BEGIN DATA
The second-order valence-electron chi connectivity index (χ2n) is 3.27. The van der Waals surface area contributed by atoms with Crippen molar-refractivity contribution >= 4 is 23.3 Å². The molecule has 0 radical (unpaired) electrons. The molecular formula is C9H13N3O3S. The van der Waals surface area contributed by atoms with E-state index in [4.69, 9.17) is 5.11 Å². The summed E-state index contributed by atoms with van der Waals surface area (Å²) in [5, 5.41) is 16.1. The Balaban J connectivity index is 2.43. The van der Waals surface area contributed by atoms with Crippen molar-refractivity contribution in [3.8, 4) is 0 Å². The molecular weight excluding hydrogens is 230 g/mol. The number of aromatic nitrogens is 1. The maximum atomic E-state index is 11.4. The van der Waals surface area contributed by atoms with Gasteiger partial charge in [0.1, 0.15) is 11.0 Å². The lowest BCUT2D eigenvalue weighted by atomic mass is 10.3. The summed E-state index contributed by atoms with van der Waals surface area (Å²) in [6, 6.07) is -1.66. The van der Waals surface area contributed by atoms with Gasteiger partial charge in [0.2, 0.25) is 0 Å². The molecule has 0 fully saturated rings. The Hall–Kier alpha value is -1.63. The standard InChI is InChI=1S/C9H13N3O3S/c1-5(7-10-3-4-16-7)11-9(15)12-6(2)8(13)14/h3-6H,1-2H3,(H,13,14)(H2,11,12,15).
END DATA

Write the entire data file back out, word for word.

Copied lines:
The second-order valence-electron chi connectivity index (χ2n) is 3.27. The van der Waals surface area contributed by atoms with Crippen molar-refractivity contribution >= 4 is 23.3 Å². The molecule has 0 radical (unpaired) electrons. The molecular formula is C9H13N3O3S. The van der Waals surface area contributed by atoms with E-state index in [4.69, 9.17) is 5.11 Å². The summed E-state index contributed by atoms with van der Waals surface area (Å²) in [5, 5.41) is 16.1. The Balaban J connectivity index is 2.43. The van der Waals surface area contributed by atoms with Crippen molar-refractivity contribution in [3.8, 4) is 0 Å². The molecular weight excluding hydrogens is 230 g/mol. The number of aromatic nitrogens is 1. The maximum atomic E-state index is 11.4. The van der Waals surface area contributed by atoms with Gasteiger partial charge in [0.1, 0.15) is 11.0 Å². The lowest BCUT2D eigenvalue weighted by atomic mass is 10.3. The summed E-state index contributed by atoms with van der Waals surface area (Å²) in [6, 6.07) is -1.66. The van der Waals surface area contributed by atoms with Gasteiger partial charge in [0.2, 0.25) is 0 Å². The molecule has 0 fully saturated rings. The Hall–Kier alpha value is -1.63. The standard InChI is InChI=1S/C9H13N3O3S/c1-5(7-10-3-4-16-7)11-9(15)12-6(2)8(13)14/h3-6H,1-2H3,(H,13,14)(H2,11,12,15).